EPA: Sewage sludge standards help protect protect health and the environment

Spread the love

These biosolids undergo undergo treatment to make them safe for land application


Basic Information about Biosolids

  • The term sewage sludge is used in EPA regulations that establish a protective regulatory framework to manage the use and disposal of sewage sludge.
  • The terms biosolids and sewage sludge are often used interchangeably.
  • When properly treated and processed, sewage sludge becomes biosolids which are nutrient-rich organic materials produced from wastewater treatment facilities.
  • Biosolids can be recycled and applied as fertilizer to improve and maintain productive soils and stimulate plant growth.
  • Effective sewage sludge and biosolids management options help ensure that useful materials are recycled on land and harmful materials are not released to water bodies.


Created by the EPA in 1985, the Pathogen Equivalency Committee (PEC) is a federally sponsored technical group that provides technical assistance and recommendations on process equivalencies for pathogen reduction in sewage sludge to government and industry. This website provides guidance from the PEC for demonstrating the effectiveness of innovative and/or alternative sewage sludge disinfection processes for the purposes of receiving a recommendation of equivalency to a process that significantly or further reduces pathogens.

Information for potential PEC applicants: Before applying to the PEC for equivalency, please read the information below and get acquainted with the process.

In reviewing equivalency applications, the PEC ensure that new processes employed for sewage sludge treatment are robust and effective in pathogen reduction. The PEC reviews and makes recommendations to relevant federal and/or state permitting authorities on the merits of applications proposing new innovative or alternative sewage sludge pathogen reduction processes are equivalent to the processes currently listed in the 40 CFR Part 503, Subpart D, regulation.

A quality assurance project plan (QAPP) should be developed before beginning testing so that the desired quality in sample collection, laboratory analysis, data validation and reporting, as well as documentation and record keeping is achieved and maintained.

You may read about examples of companies and products that have received equivalency related to processes to significantly reduce pathogens and processes to further reduce pathogens.

Sewage Sludge Surveys

Surveys of Pollutants in Sewage Sludge / Biosolids

It is important to characterize and understand what chemicals may be present in sewage sludge and biosolids that are generated by the nation’s publicly owned treatment works. EPA has conducted three national sewage sludge surveys since 1988 to obtain unbiased national estimates of the concentrations of more than 500 pollutants in sewage sludge, including metals; dioxins and dioxin-like compounds; inorganic ions; certain organics (e.g., polycyclic aromatic hydrocarbons, semivolatiles); polybrominated diphenyl ethers (flame retardants); and pharmaceuticals, steroids and hormones in sewage sludge managed by land application.The most recent survey, the Targeted National Sewage Sludge Survey, is a valuable step in advancing the understanding of what is present in treated sewage sludge and in evaluating what potential harm those pollutants may pose to human health and the environment. It also fulfills an important commitment under the agency’s priority focus areas for pharmaceuticals and personal care products (PPCPs) by providing the first national estimates of which compounds may be present in sewage sludge and at what concentrations.Separate from EPA, in October 2000 the Association of Metropolitan Sewerage Agencies (AMSA), now known as the National Association of Clean Water Agencies (NACWA), also conducted a voluntary survey (AMSA Dioxins Sewage Sludge Survey, see report below) to determine current levels of dioxin-like compounds (i.e., polychlorinated dibenzo-p-dioxins, polychlorinated dibenzofurans and dioxin-like coplanar PCBs) in biosolids (sewage sludge). These data were collected to assist U.S. EPA in developing an environmentally sound and technically correct dioxin decision for land-applied biosolids.Survey documents are provided. If you have trouble accessing any content in the following documents, please contact Rick Stevens by phone (202-566-1135) or email (stevens.rick@epa.gov).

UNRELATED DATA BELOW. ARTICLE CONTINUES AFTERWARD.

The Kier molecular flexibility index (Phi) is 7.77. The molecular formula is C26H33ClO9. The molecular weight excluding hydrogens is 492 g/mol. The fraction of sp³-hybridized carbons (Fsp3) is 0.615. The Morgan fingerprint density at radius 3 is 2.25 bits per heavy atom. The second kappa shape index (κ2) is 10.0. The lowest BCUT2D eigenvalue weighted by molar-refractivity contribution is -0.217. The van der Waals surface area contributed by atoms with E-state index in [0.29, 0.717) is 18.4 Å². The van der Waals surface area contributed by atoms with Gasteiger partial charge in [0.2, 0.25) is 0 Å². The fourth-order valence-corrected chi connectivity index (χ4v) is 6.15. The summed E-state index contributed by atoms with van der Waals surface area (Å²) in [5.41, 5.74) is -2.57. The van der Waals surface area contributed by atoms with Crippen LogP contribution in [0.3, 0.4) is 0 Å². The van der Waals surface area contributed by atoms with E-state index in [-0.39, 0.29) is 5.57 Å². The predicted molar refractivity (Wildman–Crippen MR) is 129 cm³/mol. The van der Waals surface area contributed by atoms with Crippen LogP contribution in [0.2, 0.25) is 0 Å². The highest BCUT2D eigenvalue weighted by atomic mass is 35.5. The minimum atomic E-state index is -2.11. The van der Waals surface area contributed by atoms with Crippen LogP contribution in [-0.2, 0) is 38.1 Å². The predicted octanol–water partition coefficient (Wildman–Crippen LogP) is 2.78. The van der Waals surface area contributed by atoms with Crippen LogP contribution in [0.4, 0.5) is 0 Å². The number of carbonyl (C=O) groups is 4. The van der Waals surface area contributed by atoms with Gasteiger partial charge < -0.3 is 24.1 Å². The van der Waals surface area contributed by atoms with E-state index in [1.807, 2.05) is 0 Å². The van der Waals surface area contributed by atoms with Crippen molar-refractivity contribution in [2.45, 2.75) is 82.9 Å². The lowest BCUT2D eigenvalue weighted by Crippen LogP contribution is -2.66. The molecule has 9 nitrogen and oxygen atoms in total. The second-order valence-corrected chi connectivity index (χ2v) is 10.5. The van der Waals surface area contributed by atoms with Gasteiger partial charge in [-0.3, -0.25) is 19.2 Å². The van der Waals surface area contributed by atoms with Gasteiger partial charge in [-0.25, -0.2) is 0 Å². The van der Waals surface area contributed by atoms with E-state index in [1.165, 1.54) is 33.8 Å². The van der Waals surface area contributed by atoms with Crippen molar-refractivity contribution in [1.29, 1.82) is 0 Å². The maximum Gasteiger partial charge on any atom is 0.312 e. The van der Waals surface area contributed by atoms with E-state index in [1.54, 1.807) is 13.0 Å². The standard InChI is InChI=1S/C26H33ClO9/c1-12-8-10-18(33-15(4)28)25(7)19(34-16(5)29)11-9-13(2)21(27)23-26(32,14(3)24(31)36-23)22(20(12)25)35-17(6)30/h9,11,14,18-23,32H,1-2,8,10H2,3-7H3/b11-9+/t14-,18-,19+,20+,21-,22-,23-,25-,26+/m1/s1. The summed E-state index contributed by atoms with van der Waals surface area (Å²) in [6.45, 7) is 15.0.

You may need Adobe Reader to view files on this page. See EPA’s About PDF page to learn more.